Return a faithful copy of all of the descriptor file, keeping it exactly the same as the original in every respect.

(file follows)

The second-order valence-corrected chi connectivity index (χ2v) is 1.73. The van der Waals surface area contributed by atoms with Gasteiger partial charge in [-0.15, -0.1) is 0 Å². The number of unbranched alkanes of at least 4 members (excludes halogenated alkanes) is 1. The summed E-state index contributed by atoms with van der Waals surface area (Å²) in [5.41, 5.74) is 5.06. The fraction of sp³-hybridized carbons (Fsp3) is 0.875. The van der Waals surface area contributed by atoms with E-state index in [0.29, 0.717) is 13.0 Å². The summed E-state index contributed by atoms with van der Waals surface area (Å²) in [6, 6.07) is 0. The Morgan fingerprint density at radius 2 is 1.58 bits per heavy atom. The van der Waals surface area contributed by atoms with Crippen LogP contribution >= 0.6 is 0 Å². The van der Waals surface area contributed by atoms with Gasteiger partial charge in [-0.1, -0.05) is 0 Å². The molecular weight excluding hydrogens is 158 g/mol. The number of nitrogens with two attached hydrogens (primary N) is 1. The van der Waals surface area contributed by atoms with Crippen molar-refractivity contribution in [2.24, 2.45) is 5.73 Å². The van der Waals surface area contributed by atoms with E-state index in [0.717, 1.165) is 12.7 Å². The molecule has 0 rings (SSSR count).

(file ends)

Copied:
The second-order valence-corrected chi connectivity index (χ2v) is 1.73. The van der Waals surface area contributed by atoms with Gasteiger partial charge in [-0.15, -0.1) is 0 Å². The number of unbranched alkanes of at least 4 members (excludes halogenated alkanes) is 1. The summed E-state index contributed by atoms with van der Waals surface area (Å²) in [5.41, 5.74) is 5.06. The fraction of sp³-hybridized carbons (Fsp3) is 0.875. The van der Waals surface area contributed by atoms with E-state index in [0.29, 0.717) is 13.0 Å². The summed E-state index contributed by atoms with van der Waals surface area (Å²) in [6, 6.07) is 0. The Morgan fingerprint density at radius 2 is 1.58 bits per heavy atom. The van der Waals surface area contributed by atoms with Crippen LogP contribution >= 0.6 is 0 Å². The van der Waals surface area contributed by atoms with Gasteiger partial charge in [-0.1, -0.05) is 0 Å². The molecular weight excluding hydrogens is 158 g/mol. The number of nitrogens with two attached hydrogens (primary N) is 1. The van der Waals surface area contributed by atoms with Crippen molar-refractivity contribution in [2.24, 2.45) is 5.73 Å². The van der Waals surface area contributed by atoms with E-state index in [0.717, 1.165) is 12.7 Å². The molecule has 0 rings (SSSR count).